MEPAG meetings occur a few times a year and offer the scientific community a chance to interact with representatives from NASA Headquarters about current and future Mars mission plans and priorities. MEPAG reports to the NASA Advisory Council which in turn advises the NASA Administrator about issues within the agency. Policy is important, and a lot of important insights and background information can be conveyed in these meetings, as it can give hints to agency priorities and goals (presentations from the Human Exploration Sections, for example, repeatedly crop up in these meetings).
If there was a theme to today's meeting, it's that the Mars program is doing very well, considering. Statements to this effect were repeated many times by NASA representatives throughout the day, and though I feel they're generally correct, it's cold comfort to many in the scientific community who still feel the sting of NASA's last-minute withdrawal from the joint-European ExoMars and TraceGas Orbiter missions last year due to unexpected budget cuts.
But it's true that the Mars program is doing ok! There is a relatively big, ambitious mission to Mars on the books (leaving in 2020). There are many active missions exploring Mars right now, and two more departing soon: MAVEN, which will explore the history of Mars' atmosphere will launch this year; and Insight, which will probe geophysical questions about the planet, launches in 2016.
So it's really a question of moving on after the past loss. There is a good future, it's not what most people wanted, but it's still pretty good. Given the budget issues, especially now with sequestration, a possible government shutdown in March with the expiration of the current funding bill, and general political gridlock, it is somewhat amazing that these future missions are (so far!) making it through relatively unscathed.
Now for some stray observations:
2020 Rover Mission
The Science Definition Team (SDT) was selected for the 2020 Rover, which will formulate the specific scientific goals of the mission. This group will complete its work by July 1st, 2013.
The rover, while using Curiosity hardware, will have a different suite of scientific instruments. The budget for these is around $80 - $100 million, about half of what was ultimately spent on Curiosity's science payload.
Michael Meyer, the lead scientist in the Mars Exploration Program, said that the instruments themselves will have to be simpler (or, at least the entire integrated package of instruments will have to be simpler) than Curiosity in order to stay within cost constraints. They just don't have the time and money to develop really sophisticated instruments (note: this is not necessarily a bad thing).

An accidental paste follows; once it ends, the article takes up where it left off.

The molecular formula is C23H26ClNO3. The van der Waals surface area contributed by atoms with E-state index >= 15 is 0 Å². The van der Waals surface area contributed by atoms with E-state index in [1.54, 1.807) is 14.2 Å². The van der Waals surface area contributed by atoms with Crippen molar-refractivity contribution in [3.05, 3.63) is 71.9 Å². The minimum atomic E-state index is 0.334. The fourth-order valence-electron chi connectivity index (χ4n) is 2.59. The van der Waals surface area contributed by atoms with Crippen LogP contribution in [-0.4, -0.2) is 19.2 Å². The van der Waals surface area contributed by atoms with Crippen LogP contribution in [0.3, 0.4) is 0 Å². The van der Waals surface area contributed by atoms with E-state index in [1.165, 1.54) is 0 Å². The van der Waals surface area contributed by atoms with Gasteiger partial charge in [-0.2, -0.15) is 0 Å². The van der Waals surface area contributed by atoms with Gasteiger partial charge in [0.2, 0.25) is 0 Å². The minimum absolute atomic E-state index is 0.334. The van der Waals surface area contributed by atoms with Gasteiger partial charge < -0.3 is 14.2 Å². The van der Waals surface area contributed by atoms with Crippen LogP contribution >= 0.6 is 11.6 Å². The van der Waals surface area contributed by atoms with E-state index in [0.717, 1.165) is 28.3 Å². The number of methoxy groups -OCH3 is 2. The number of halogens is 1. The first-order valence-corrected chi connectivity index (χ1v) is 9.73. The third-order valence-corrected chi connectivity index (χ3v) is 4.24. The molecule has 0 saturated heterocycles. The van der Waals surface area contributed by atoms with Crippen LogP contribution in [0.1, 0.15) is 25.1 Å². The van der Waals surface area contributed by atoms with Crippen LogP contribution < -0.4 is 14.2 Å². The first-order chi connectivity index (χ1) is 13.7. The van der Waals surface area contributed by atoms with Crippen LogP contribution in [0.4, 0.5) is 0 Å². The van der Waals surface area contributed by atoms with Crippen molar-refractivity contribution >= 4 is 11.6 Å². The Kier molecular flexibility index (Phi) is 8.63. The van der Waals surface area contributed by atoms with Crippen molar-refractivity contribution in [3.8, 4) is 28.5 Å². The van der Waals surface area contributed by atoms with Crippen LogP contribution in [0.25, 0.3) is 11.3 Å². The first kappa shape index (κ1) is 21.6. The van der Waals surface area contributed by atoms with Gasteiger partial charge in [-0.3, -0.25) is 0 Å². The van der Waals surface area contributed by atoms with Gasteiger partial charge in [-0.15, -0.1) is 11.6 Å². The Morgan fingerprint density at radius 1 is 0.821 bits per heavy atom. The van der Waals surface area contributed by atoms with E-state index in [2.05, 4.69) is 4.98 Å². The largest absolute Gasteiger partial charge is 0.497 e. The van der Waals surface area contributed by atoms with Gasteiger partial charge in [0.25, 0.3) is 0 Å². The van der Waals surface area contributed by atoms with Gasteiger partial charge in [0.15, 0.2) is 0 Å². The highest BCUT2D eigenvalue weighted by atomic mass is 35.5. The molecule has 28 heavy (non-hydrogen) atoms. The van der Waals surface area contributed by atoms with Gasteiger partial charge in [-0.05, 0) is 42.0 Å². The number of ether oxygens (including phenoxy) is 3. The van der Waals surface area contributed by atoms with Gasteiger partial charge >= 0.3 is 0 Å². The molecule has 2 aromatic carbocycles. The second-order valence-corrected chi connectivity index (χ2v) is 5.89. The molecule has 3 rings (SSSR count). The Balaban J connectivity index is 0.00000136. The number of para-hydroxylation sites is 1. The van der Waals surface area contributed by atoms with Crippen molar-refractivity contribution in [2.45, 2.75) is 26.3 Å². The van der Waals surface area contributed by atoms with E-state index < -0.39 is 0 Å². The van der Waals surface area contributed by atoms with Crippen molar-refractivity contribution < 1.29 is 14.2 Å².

Will the new rover mission have a drill and caching system to store samples for eventual return to Earth? No comment until the science definition team finishes its work.
A cache and a drill would not considered part of this instrumentation cost, and they are open to international collaboration. All international contributions for instruments would have to go through the instrument selection process, which is an open competition, the announcement of which will be made by the end of Summer or early Fall.
Could the Mars 2020 rover use a SpaceX Falcon 9/Falcon Heavy? That decision is way off in the future, but the rockets would have to be rated to launch nuclear material first before they could consider it, since it's likely that the 2020 Rover will use a MMRTG for power.
Sequestration will not effect the 2020 Rover mission as yet, since funding doesn't really ramp until a few years from now.
Budget and other Issues
"I've spoken for three minutes and provided zero real information, and that's everything I know about the budget." - John Grunsfeld, head of the Science Mission Directorate, speaking the truth.
This MEPAG meeting was entirely virtual, a direct result of possible sequestration and other funding uncertainty issues.
Jim Green, the Director of Planetary Sciences Division, strongly advocates that Congress pass a budget for 2013 (right now they're on a continuing resolution). Early versions of the 2013 budget circulated in Congress restored some of the funding cuts to the Planetary Science division at NASA. Another continuing resolution would effectively implement the full amount of the Administration's 21% cut to the division (bad).
Green acknowledged that NASA's small planetary missions (these are called Discovery-class missions) are not progressing a the pace recommended in the Decadal Survey (also bad).
With current budget uncertainties, Green is committed to preserving Research funding in order to continue to support the scientific community. Recent drop of acceptance rates of grant proposals is due to the fact that grant proposals have doubled in the past few years and money has not. Upcoming missions like OSIRIS-REx and Insight will help somewhat by funding participating scientists.
Plutonium-238 restart is progressing well, and the Department of Energy is currently irradiating test targets as we speak and developing new guidelines for full-scale production start next year.